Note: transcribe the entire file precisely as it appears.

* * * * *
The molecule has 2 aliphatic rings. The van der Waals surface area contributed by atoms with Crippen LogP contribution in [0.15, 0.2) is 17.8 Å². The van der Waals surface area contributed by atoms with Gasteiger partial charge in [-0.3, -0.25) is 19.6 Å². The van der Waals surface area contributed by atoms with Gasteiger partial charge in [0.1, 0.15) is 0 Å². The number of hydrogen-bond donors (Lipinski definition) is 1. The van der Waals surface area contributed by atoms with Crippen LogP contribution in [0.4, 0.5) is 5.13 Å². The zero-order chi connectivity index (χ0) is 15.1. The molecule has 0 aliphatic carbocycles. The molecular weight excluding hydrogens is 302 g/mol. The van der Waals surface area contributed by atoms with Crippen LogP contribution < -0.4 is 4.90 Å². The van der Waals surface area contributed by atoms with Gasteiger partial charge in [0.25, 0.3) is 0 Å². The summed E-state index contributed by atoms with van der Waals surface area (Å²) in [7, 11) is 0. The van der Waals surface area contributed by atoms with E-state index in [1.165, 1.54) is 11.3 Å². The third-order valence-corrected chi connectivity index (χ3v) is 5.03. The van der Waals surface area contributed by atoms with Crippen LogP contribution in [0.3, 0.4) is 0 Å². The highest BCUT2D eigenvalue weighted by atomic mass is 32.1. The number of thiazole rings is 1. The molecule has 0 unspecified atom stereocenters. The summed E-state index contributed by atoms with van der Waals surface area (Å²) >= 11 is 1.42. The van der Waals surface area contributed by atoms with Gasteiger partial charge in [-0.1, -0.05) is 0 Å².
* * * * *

The molecule has 2 aliphatic rings. The van der Waals surface area contributed by atoms with Crippen LogP contribution in [0.15, 0.2) is 17.8 Å². The van der Waals surface area contributed by atoms with Gasteiger partial charge in [-0.3, -0.25) is 19.6 Å². The van der Waals surface area contributed by atoms with Gasteiger partial charge in [0.1, 0.15) is 0 Å². The number of hydrogen-bond donors (Lipinski definition) is 1. The van der Waals surface area contributed by atoms with Crippen LogP contribution in [0.4, 0.5) is 5.13 Å². The zero-order chi connectivity index (χ0) is 15.1. The molecule has 0 aliphatic carbocycles. The molecular weight excluding hydrogens is 302 g/mol. The van der Waals surface area contributed by atoms with Crippen LogP contribution < -0.4 is 4.90 Å². The van der Waals surface area contributed by atoms with Gasteiger partial charge in [0.25, 0.3) is 0 Å². The summed E-state index contributed by atoms with van der Waals surface area (Å²) in [7, 11) is 0. The van der Waals surface area contributed by atoms with E-state index in [1.165, 1.54) is 11.3 Å². The third-order valence-corrected chi connectivity index (χ3v) is 5.03. The van der Waals surface area contributed by atoms with Crippen LogP contribution in [0.3, 0.4) is 0 Å². The highest BCUT2D eigenvalue weighted by atomic mass is 32.1. The number of thiazole rings is 1. The molecule has 0 unspecified atom stereocenters. The summed E-state index contributed by atoms with van der Waals surface area (Å²) >= 11 is 1.42. The van der Waals surface area contributed by atoms with Gasteiger partial charge in [-0.1, -0.05) is 0 Å².